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Paul Mathieu working at San Boa International Ceramics Studio. Jingdezhen, China.
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"Abu Ghraib Flower Vases (3 of 12)"
Paul Mathieu, "Abu Ghraib Flower Vases (3 of 12)," 2005, porcelain, 15" high.
PAUL MATHIEU, Making China in China
Richmond Art Gallery, Richmond
May 2-June 1, 2006
By Paula Gustafson
At least once every decade, Vancouver potter Paul Mathieu pulls figurative rabbits out of ceramic history’s hat, turns everything we know about art inside out, and confounds us with totally new ways of looking and thinking.
In the 1980s he produced brilliantly deceptive sculptures using ordinary porcelain tableware that played fast and loose with perceptions about three-dimensional sculpture, two-dimensional painting, utility and decoration. Each cup and saucer, teapot or plate was decorated with a drawing or painting. Stacked, the compositions formed trompe l’oeil visual puns referencing one or more of art-making’s puzzles, such as foreshortening or multiple perspectives.
By 1990 Mathieu had expanded his theoretical investigations to garnitures — Rococo-style groupings of bowls and vases — ornamented with framed imagery. Positioned as eye-level horizontal narratives to be read from left to right, the painted scenes on the front of each vessel depicted one half of a duality, such as day and night. When the pieces were turned 180 degrees — and Mathieu’s work is always intended to be handled — another image sequence became visible. Mathieu followed up these methods of showcasing his ideas with ceramic and bronze-cast vases featuring replicas of Henri Matisse’s 1909 La Serpentine sculpture, then with salt and pepper shakers portraying Chairman Mao and Andy Warhol or other mismatched partners. Neither series was entirely successful in demonstrating the Quebec-born artist’s depth of thought about form and volume, or context and sub-text. But if Mathieu was proving to be more skilled as a theorist than as a craftsman, artists and academics didn’t mind. Audiences in North America, Japan, China, France, Italy, England, Mexico and Australia eagerly attended his lectures and discussed his writings.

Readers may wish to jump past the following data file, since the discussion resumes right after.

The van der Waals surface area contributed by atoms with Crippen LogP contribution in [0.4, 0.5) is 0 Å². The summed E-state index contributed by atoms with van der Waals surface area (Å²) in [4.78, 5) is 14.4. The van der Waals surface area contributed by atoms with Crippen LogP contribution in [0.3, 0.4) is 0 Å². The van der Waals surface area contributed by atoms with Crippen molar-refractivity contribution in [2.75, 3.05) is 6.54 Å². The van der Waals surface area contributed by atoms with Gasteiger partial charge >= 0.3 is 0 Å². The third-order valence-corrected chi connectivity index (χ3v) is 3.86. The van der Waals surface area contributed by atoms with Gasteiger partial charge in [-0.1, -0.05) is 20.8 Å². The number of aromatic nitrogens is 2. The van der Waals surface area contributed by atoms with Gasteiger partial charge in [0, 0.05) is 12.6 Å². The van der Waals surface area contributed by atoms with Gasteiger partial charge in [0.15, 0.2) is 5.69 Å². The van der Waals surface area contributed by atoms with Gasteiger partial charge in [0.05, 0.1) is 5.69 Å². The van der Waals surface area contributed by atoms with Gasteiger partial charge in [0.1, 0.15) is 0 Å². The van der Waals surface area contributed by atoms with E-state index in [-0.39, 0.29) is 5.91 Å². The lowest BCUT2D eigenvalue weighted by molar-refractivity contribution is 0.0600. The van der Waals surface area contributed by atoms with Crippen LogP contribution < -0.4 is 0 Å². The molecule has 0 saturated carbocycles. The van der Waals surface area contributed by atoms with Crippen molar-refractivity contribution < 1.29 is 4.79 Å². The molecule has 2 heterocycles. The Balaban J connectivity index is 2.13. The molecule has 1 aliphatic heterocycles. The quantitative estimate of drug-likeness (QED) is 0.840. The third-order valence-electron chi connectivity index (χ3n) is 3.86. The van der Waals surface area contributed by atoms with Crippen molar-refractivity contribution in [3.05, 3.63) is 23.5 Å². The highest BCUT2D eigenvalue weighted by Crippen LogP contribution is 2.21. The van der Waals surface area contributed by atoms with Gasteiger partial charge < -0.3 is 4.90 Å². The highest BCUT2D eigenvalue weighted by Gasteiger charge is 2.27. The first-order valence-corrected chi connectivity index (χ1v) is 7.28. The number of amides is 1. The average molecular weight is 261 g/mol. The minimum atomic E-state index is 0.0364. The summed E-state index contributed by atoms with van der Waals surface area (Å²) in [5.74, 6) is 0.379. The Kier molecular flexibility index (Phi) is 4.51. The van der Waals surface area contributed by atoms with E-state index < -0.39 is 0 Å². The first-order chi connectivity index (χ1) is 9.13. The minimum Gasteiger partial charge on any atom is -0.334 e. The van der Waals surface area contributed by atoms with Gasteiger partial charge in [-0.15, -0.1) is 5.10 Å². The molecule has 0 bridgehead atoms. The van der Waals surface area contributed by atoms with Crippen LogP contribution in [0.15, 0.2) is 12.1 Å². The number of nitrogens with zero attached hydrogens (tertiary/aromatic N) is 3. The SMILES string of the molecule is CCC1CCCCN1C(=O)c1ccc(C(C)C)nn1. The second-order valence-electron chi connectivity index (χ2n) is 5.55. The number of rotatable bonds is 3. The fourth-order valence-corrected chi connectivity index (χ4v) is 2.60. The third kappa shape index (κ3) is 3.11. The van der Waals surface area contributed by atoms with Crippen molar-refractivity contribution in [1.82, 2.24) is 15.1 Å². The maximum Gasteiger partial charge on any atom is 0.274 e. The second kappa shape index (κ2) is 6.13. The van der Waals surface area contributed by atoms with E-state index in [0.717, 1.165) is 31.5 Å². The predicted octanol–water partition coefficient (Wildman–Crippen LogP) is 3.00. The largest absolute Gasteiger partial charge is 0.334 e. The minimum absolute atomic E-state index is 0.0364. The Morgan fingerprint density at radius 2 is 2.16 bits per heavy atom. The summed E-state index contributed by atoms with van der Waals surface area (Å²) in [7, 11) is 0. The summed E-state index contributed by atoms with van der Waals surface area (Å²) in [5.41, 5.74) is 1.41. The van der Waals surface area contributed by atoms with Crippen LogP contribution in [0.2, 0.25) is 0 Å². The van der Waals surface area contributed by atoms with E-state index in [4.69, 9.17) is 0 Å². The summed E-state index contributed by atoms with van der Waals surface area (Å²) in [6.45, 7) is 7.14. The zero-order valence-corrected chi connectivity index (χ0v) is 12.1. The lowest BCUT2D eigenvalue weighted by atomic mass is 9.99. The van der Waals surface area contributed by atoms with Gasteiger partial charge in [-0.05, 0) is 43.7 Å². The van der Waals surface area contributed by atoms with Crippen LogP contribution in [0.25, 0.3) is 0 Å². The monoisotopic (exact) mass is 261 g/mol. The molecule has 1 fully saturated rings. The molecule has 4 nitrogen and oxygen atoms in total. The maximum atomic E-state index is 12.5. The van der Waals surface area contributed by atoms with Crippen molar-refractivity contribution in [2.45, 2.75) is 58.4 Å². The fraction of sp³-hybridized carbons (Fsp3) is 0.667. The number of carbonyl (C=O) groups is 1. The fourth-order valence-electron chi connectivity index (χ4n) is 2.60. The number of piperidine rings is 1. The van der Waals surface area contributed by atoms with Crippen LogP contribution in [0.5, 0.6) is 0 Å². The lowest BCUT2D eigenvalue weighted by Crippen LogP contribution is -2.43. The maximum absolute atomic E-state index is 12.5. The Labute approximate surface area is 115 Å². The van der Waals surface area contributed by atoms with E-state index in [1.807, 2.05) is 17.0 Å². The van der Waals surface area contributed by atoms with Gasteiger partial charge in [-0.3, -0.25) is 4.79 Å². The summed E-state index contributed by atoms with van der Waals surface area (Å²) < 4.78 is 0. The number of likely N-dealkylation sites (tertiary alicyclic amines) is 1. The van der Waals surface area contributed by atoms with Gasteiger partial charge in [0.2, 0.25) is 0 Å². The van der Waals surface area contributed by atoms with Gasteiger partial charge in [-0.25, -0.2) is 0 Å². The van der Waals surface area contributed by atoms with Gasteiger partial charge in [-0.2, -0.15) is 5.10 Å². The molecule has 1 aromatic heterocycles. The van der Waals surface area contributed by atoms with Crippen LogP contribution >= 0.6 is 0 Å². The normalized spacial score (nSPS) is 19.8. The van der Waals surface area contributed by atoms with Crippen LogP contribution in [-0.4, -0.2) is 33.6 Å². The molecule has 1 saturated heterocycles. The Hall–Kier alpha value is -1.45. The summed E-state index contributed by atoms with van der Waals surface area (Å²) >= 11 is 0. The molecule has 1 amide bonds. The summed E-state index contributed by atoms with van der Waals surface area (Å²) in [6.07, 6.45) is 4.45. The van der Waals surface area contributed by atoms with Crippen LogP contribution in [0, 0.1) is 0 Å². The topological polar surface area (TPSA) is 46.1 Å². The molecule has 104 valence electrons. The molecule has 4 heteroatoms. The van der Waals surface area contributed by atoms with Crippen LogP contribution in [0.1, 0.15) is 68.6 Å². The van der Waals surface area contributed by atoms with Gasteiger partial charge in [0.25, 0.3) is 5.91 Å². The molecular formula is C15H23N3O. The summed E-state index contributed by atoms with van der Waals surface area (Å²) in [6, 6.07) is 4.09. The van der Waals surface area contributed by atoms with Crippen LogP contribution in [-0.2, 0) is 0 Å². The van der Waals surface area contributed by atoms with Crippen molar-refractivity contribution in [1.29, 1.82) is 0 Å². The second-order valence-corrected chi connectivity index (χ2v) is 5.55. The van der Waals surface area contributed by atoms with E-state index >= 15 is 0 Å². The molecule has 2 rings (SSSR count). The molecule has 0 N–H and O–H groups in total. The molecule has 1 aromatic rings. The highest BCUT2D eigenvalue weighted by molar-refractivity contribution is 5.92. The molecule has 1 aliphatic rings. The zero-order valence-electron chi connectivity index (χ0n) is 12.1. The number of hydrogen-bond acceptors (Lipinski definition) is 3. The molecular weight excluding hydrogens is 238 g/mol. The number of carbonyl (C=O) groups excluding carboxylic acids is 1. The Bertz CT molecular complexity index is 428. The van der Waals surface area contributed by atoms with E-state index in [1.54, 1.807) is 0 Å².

Fast forward to 2003, when Mathieu temporarily left his post as head of ceramics at the Emily Carr Institute in Vancouver and settled in for the first of four artist-in-residence sessions at the San Bao International Ceramics Studio in Jingdezhen, China. Overwhelmed by the massive resources developed over 2,000 years of Chinese ceramic production, his highly disciplined mind started combining — some might say slapping together — components from here, there and everywhere. His aim in this exercise, he explained in his artist statement forMaking China in China, was to “reconcile extremes and oppositions, destroy hierarchies and confuse conventions.
“My work is not particularly well-made and beautiful. In fact, it might easily be considered ugly. The materials and techniques that I use are not that important or even relevant, and I long for a certain anonymity, so that when, where and by whom the object is made is at least confusing and at best irrelevant. My intent is to contest and subvert art, design and crafts.”
As he suggests, Mathieu’s Abu Ghraib Flower Vases are neither beautiful nor particularly well-made. Rather, they are provocations, insisting that we reconsider how and why ceramics serve as functional objects, as “tasteful” decorations, and as containers of cultural history.
For example, the drawn images of vases on the surface of each of these vases offers a confusing spatial depth, especially since some of the drawn vases appear to rest on wood-grain shelves while others tilt precariously behind them. Self-consciously touting its purpose, each two-dimensional vase is filled with a decal or a hand-painted flower pattern. Superimposed on each vase picture — and consequently on each real vase — is an all-too-familiar news photograph that could equally be read as a contemporary political statement or as a reference to art-historical painting, such as the battle scenes on ancient Greek pottery. Then, of course, there’s the fact that the vases are not vases at all; they’re hollow-cast heads copied from a classical marble statue, up-ended on pseudo-plinths.
Mathieu has compressed layer upon layer in these works — pretense, illusion, excess, multiplicity, synthesis and antithesis, to name just a few. Making China in China is a challenging exhibition, guaranteed to raise eyebrows and arguments.
Represented by: Prime Gallery, Toronto.